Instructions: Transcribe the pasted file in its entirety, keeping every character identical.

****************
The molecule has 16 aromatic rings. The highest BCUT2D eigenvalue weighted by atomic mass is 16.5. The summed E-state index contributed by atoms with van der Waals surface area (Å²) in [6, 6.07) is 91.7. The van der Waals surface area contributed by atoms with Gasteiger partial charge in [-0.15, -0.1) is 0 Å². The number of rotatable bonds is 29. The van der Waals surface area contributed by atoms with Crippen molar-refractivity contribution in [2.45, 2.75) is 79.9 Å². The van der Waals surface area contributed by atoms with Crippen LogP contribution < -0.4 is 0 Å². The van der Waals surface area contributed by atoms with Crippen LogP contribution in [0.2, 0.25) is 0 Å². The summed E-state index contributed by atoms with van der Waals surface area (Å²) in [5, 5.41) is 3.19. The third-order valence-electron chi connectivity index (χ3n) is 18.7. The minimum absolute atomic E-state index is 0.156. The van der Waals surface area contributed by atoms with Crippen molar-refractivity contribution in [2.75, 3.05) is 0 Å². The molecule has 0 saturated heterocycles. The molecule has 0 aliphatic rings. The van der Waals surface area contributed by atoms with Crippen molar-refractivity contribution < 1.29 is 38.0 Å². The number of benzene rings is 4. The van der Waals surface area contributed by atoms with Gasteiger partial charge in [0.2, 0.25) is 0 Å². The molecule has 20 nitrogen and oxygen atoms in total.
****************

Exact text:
The molecule has 16 aromatic rings. The highest BCUT2D eigenvalue weighted by atomic mass is 16.5. The summed E-state index contributed by atoms with van der Waals surface area (Å²) in [6, 6.07) is 91.7. The van der Waals surface area contributed by atoms with Gasteiger partial charge in [-0.15, -0.1) is 0 Å². The number of rotatable bonds is 29. The van der Waals surface area contributed by atoms with Crippen molar-refractivity contribution in [2.45, 2.75) is 79.9 Å². The van der Waals surface area contributed by atoms with Crippen LogP contribution < -0.4 is 0 Å². The van der Waals surface area contributed by atoms with Crippen LogP contribution in [0.2, 0.25) is 0 Å². The summed E-state index contributed by atoms with van der Waals surface area (Å²) in [5, 5.41) is 3.19. The third-order valence-electron chi connectivity index (χ3n) is 18.7. The minimum absolute atomic E-state index is 0.156. The van der Waals surface area contributed by atoms with Crippen molar-refractivity contribution in [2.75, 3.05) is 0 Å². The molecule has 0 saturated heterocycles. The molecule has 0 aliphatic rings. The van der Waals surface area contributed by atoms with Crippen molar-refractivity contribution < 1.29 is 38.0 Å². The number of benzene rings is 4. The van der Waals surface area contributed by atoms with Gasteiger partial charge in [0.2, 0.25) is 0 Å². The molecule has 20 nitrogen and oxygen atoms in total.